Gardening has gone from hobby to lifestyle, with plants now integrated into more spheres of life.
As a result, we expect a lot from our plants. Not only must they beautify our homes, inside and out, they also must withstand our recent weather extremes, naturally fend off pests and diseases and offer nonstop color and interest.
Enter these gardening trends for 2013, say our experts, who've also dug up a few helpful tips:
TREND: Outdoors as escape-
Outdoor living spaces look to play big in 2013, if you look at the 2012 Residential Landscape Architecture Trends Study by the American Society of Landscape Architects. After all, a whopping 91.5 percent of the study's respondents rated outdoor areas for kitchen and entertaining as "somewhat to very popular." In particular, the following outdoor amenities got similarly high ratings: grills (97.4 percent), fireplaces and firepits (95.8 percent), lighting (91.3 percent), seating and dining areas (95.7 percent), installed seating (86.9 percent) and weatherized outdoor furniture (81.2 percent).
But people apparently want to spend less time taking care of such spaces, with 96.6 percent of respondents in the ASLA study giving low-maintenance landscapes the same popular rating.
TIP: Pick high-impact, low-care plants-
"People want plants that are easy to grow and aren't fussy," says Kerry Michaels, Container Gardening Guide for About.com. "Succulents are popular all over the country and are a perfect example of beautiful, interesting and easy to grow."
Many hardscaped outdoor spaces, she adds, need focal points and softening with high-impact, low-care plants in larger planters. Michaels suggests the colorfully foliaged Tropicanna cannas for vertical beauty, fabulous color and drama. Self-watering containers, she adds, make it easier than ever to maintain these mobile props in the outdoor room.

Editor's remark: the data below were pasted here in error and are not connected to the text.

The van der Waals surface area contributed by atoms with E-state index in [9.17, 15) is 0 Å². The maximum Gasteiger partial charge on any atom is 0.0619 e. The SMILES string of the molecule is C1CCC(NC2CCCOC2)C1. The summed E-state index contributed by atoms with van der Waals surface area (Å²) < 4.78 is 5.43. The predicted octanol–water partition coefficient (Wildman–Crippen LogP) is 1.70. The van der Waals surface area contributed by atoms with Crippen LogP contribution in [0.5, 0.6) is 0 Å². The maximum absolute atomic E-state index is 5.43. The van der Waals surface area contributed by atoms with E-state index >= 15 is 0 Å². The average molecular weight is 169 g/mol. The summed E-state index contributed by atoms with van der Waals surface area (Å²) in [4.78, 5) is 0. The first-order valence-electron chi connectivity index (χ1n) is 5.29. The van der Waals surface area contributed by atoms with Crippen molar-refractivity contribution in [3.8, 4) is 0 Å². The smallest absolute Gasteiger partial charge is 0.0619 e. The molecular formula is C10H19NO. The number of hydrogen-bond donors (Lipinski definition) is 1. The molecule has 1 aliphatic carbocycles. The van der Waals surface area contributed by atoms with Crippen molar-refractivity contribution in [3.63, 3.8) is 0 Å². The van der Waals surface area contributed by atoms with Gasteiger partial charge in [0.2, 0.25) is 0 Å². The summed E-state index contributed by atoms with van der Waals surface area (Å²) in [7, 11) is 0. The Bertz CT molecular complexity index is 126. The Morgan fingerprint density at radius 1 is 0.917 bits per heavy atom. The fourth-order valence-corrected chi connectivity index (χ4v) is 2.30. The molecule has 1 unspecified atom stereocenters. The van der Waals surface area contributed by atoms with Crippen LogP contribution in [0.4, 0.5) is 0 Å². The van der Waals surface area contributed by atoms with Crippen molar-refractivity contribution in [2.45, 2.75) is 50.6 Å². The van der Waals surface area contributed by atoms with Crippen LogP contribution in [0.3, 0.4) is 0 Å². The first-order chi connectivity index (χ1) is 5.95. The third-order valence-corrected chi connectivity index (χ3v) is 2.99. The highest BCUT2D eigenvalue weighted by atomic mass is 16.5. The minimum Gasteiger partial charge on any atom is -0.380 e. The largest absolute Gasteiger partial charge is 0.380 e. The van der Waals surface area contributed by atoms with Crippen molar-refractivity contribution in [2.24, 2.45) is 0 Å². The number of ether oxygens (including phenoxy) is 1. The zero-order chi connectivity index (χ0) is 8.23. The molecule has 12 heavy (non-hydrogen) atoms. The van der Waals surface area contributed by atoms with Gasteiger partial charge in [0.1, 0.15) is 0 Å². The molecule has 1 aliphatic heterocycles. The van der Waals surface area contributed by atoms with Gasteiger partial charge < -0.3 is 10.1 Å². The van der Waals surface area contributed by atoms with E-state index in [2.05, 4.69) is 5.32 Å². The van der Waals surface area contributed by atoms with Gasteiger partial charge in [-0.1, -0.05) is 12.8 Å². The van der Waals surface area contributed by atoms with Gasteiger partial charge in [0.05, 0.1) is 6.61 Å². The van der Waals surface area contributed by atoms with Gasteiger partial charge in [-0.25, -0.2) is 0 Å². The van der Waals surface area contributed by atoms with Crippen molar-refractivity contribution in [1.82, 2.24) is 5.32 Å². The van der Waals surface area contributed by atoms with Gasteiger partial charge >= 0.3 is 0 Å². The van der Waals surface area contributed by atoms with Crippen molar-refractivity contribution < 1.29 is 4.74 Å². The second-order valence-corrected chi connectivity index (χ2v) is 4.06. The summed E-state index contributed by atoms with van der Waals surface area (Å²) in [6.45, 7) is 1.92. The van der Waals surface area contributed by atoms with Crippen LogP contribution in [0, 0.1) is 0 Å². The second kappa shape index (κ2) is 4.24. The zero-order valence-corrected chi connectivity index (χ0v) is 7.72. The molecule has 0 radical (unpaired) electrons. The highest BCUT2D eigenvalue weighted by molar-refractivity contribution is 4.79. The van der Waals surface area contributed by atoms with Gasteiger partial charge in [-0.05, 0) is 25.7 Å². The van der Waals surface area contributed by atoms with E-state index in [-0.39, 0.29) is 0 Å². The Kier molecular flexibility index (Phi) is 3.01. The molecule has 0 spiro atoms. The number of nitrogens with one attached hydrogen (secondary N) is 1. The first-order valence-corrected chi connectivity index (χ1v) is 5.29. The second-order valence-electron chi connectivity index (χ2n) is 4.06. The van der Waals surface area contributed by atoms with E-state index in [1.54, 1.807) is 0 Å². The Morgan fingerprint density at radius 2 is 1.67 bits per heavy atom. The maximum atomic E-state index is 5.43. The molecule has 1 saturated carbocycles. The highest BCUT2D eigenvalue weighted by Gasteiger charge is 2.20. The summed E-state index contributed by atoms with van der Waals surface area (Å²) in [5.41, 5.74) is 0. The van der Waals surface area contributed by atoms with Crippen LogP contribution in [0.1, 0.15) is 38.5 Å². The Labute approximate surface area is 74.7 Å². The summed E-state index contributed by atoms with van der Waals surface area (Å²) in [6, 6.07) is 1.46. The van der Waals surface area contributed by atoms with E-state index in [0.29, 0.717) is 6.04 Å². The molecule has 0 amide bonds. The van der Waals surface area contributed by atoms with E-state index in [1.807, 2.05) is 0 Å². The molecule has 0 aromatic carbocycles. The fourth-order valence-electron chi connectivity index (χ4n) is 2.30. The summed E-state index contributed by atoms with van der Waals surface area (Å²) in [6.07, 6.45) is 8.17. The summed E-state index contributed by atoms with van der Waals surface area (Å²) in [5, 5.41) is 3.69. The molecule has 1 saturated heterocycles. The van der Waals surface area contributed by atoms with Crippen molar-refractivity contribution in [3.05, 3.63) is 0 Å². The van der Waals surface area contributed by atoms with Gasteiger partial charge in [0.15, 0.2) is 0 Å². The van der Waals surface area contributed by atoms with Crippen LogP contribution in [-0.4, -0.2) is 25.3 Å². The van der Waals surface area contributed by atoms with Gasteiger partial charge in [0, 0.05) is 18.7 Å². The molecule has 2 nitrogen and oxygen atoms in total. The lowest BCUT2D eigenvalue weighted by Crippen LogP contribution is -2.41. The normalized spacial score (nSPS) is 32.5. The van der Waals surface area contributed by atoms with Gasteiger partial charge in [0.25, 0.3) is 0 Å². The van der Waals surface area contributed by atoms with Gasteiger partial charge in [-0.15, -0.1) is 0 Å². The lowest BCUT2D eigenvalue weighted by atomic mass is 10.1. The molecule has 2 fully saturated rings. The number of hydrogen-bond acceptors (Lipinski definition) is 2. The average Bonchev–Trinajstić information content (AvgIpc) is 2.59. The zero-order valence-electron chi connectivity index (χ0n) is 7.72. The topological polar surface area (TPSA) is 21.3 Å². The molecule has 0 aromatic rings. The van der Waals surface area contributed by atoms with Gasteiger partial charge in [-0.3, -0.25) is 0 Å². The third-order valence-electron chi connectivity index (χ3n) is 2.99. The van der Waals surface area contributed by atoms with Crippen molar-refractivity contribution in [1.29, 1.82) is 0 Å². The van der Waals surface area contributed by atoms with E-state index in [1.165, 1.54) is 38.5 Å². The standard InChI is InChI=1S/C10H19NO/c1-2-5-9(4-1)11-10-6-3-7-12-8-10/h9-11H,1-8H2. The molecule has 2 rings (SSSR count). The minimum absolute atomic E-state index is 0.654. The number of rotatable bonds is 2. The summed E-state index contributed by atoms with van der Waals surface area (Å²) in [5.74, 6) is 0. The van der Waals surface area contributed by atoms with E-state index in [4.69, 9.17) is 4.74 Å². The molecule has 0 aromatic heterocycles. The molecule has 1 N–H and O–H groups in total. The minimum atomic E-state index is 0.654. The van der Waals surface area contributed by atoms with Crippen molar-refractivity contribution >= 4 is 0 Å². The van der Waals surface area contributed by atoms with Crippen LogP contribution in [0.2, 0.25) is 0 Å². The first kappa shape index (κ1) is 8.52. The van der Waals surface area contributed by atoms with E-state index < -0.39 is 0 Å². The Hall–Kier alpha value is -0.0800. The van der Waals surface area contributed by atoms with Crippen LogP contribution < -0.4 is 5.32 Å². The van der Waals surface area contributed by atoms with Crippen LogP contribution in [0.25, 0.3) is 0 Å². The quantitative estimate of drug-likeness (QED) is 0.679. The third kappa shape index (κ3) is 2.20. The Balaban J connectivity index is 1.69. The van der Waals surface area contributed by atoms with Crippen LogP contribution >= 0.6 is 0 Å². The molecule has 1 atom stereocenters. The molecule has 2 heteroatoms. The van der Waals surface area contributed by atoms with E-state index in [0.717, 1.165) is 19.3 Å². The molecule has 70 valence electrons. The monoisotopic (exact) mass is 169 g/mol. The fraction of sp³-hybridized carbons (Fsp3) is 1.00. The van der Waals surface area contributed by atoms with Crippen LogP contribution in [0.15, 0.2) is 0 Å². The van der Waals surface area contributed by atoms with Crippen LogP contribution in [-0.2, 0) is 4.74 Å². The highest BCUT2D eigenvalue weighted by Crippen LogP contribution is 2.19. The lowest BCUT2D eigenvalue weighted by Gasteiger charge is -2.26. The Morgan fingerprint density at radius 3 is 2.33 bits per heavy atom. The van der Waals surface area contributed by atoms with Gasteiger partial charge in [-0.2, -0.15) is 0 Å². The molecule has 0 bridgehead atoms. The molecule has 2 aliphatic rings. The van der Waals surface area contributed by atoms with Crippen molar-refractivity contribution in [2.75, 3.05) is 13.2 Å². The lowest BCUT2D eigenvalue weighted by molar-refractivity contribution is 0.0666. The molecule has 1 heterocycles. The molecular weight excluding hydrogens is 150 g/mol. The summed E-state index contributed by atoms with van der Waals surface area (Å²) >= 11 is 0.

Another such plant is the burgundy-colored, strappy-leaved Festival Burgundy cordyline. In colder climates, it can even be brought indoors as a houseplant, since, unlike many other tropicals, it can withstand the drying effects of forced-air heating.
TREND: Quality over price-
"The 'smart spender' of the past was primarily focused on cost," says Mary Hines, vice president of marketing at American Express in the company's November 2012 report on consumer spending behavior. "Today's smart spender is defined by values just as much as, if not more than, price."
Furthermore, consumers told American Express that the "'buy buy buy' model that has driven them for decades is now shifting towards a more conscientious, values-driven way of purchasing."
The gardening world apparently agrees. Nearly half of respondents (49 percent) in the March 2012 Garden Trends Research Report by the Garden Writers Association Foundation (GWAF) said they valued quality over price, compared to the 27 percent who valued price over quality.
TIP: Invest in quality plants-
"It pays to do your homework before you buy plants, and with smartphones you can even quickly check on a plant before you buy it in the store," says Anthony Tesselaar, cofounder and president of international plant marketer Tesselaar Plants.
One indication of quality, he says, is awards from impartial, highly revered organizations. "I'd love for people to know, for instance, about all the Flower Carpet roses that have been awarded Germany's All Deutschland Rose designation, the world's highest honor for natural disease resistance. A complete listing of ADR roses, he says, can be found under "ADR-ROSES" at www.adr-rose.de
And don't forget to ask garden center staffers for their opinion on what works the best in your particular area. "I'm promoting plants that are adaptable, that can take whatever extremes our climate dishes out," says Joseph Tychonievich, nursery manager at Arrowhead Alpines Plant Nursery in East Lansing, Mich.
TREND: Ditching the chemicals-
In the June 2012 survey by the GWAF, those planning to buy organic fertilizer outnumbered those planning to buy chemical fertilizer by 2 to 1. That same survey showed 62 percent of respondents at least somewhat concerned about the environment, yet a quarter were interested in pest control. And in the GWAF's 2011-2012 Winter survey, nearly three-fifths of respondents (58 percent) had reduced their use of chemicals.